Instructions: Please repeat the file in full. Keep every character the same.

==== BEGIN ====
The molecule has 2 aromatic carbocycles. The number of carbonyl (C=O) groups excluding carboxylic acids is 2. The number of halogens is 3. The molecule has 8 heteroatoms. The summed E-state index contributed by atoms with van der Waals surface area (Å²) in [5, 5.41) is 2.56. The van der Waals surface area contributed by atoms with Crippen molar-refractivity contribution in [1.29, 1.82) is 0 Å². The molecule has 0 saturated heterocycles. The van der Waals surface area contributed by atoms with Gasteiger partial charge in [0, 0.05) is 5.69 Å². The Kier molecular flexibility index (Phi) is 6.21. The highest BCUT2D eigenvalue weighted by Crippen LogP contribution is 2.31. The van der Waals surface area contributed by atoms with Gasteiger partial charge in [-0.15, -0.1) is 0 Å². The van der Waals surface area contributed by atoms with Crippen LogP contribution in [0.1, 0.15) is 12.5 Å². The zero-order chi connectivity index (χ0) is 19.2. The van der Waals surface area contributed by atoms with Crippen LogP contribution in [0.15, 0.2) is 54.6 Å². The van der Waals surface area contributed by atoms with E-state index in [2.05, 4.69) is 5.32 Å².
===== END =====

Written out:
The molecule has 2 aromatic carbocycles. The number of carbonyl (C=O) groups excluding carboxylic acids is 2. The number of halogens is 3. The molecule has 8 heteroatoms. The summed E-state index contributed by atoms with van der Waals surface area (Å²) in [5, 5.41) is 2.56. The van der Waals surface area contributed by atoms with Crippen molar-refractivity contribution in [1.29, 1.82) is 0 Å². The molecule has 0 saturated heterocycles. The van der Waals surface area contributed by atoms with Gasteiger partial charge in [0, 0.05) is 5.69 Å². The Kier molecular flexibility index (Phi) is 6.21. The highest BCUT2D eigenvalue weighted by Crippen LogP contribution is 2.31. The van der Waals surface area contributed by atoms with Gasteiger partial charge in [-0.15, -0.1) is 0 Å². The van der Waals surface area contributed by atoms with Crippen LogP contribution in [0.1, 0.15) is 12.5 Å². The zero-order chi connectivity index (χ0) is 19.2. The van der Waals surface area contributed by atoms with Crippen LogP contribution in [0.15, 0.2) is 54.6 Å². The van der Waals surface area contributed by atoms with E-state index in [2.05, 4.69) is 5.32 Å².